Imagine spending eight hours a day thinking and talking about sex. That’s Debby Herbenick’s job as a Ph.D. and sex educator for The Kinsey Institute at Indiana University in Bloomington.Here, Herbenick corrects four major myths that could hurt your sex life.
Men can’t fake orgasms
“They can and do. In a University of Kansas study, 25 percent of men admitted to faking it—some even did it during oral sex. No, guys can’t falsify ejaculation, but they can fake their moans and movements. Why do they? Like women, they are tired, stressed or simply having difficulty climaxing but want their partner to feel good about the experience.”
You can’t have sex when you’re very, very pregnant
“Unless your doctor vetoes it, you can have sex right up until you go into labor. In fact, research has shown that it may lower the risk of preterm delivery. Some women even have their first orgasms while pregnant, perhaps due to changing hormone levels. Positions are key, though: Many pregnant women find spooning and woman-on-top are best.”
Oral sex is 100% safe
“HIV transmission through oral sex is rare—but you can get STDs like oral gonorrhea and herpes. And a new study found that women who’ve had six or more oral sex partners are more likely to get oral cancer, probably due to infection by human papillomavirus, the virus that causes cervical cancer. Using a condom—try a flavored one—can help protect you.”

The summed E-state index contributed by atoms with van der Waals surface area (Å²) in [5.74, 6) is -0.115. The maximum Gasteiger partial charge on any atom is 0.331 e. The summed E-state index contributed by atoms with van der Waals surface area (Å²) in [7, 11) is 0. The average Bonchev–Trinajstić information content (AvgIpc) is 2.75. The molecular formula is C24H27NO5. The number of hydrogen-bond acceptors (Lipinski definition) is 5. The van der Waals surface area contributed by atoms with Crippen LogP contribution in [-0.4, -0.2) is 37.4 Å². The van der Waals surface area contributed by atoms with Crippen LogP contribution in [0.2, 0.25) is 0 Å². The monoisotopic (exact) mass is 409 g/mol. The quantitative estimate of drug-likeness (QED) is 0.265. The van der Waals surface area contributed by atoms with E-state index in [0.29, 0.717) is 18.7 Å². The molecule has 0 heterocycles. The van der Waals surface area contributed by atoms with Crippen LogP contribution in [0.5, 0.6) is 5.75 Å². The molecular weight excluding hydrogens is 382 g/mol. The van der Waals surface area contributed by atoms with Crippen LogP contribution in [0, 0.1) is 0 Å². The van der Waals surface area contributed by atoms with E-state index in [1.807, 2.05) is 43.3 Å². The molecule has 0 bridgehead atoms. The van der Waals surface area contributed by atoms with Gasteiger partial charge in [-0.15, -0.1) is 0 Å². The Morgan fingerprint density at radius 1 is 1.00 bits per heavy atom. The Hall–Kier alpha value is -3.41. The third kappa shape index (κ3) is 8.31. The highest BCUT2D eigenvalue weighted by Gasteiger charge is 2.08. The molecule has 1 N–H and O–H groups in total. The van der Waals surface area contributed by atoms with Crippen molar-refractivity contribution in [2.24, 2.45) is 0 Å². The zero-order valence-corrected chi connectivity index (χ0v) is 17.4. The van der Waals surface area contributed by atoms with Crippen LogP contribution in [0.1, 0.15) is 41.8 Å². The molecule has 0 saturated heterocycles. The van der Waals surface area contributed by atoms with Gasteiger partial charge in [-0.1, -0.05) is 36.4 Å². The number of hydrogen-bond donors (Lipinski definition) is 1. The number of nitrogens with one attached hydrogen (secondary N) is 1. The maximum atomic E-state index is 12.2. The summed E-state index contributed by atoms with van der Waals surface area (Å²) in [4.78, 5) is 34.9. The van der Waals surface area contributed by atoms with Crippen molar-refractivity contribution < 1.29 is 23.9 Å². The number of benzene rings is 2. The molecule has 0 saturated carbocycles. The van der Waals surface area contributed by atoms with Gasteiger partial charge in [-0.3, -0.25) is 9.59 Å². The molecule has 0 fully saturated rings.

Women masturbate only when they’re single
“Not true! In a recent study, more than 40 percent of women who were living with a partner said they’d masturbated within the last month. And there’s a bonus: Women who masturbate often report having more satisfying sex with their guys than women who don’t.”
Good sex is long and slow
Few of us can afford the luxury of leisurely sex. (Frankly, most of us secretly think it sounds like more work after an exhausting day.) And holding out for the ideal moment can lead to infrequent or, even worse, vacation-only sex. The solution? Embrace the quickie. Think of it like a sex snack, sure to boost your energy and put you back in the mood. For extra excitement, break out of the bedroom: Five-minute romps are perfect for unusual locations, even if that just means your shower or sofa.
You must have sex three times a week
Having sex regularly nourishes a relationship, sure, but don’t get too caught up in the counting. Most happy couples don’t have sex every day or even two or three times a week. What’s important is that you both are satisfied with the frequency. If that’s not the case, start a discussion outside the bedroom by saying something like, “We don’t have sex as often anymore, and it worries me.” And remember: There’s more to a healthy sex life than just sex. Get your RDA of intimacy by cuddling, holding hands, and spontaneously hugging and kissing.
You both need to be in the mood
It’s normal for sex to be a little ho-hum for one or both spouses up to 15% of the time. Any number of factors can throw things a bit off-kilter: timing, your mood or his, the amount of foreplay, life stresses, you name it. Rather than postponing until the planets align, have sex when you can—and don’t interpret an off night as a sign of a failing relationship. If your man seems disengaged, just be affectionate and look forward to next time. To keep things exciting, make a point of venturing out of your comfort zone occasionally with new positions, locations, and sexy videos.
However, if one or both of you is never, ever in the mood anymore, consider seeing a therapist or medical doctor to rule out any underlying health problems.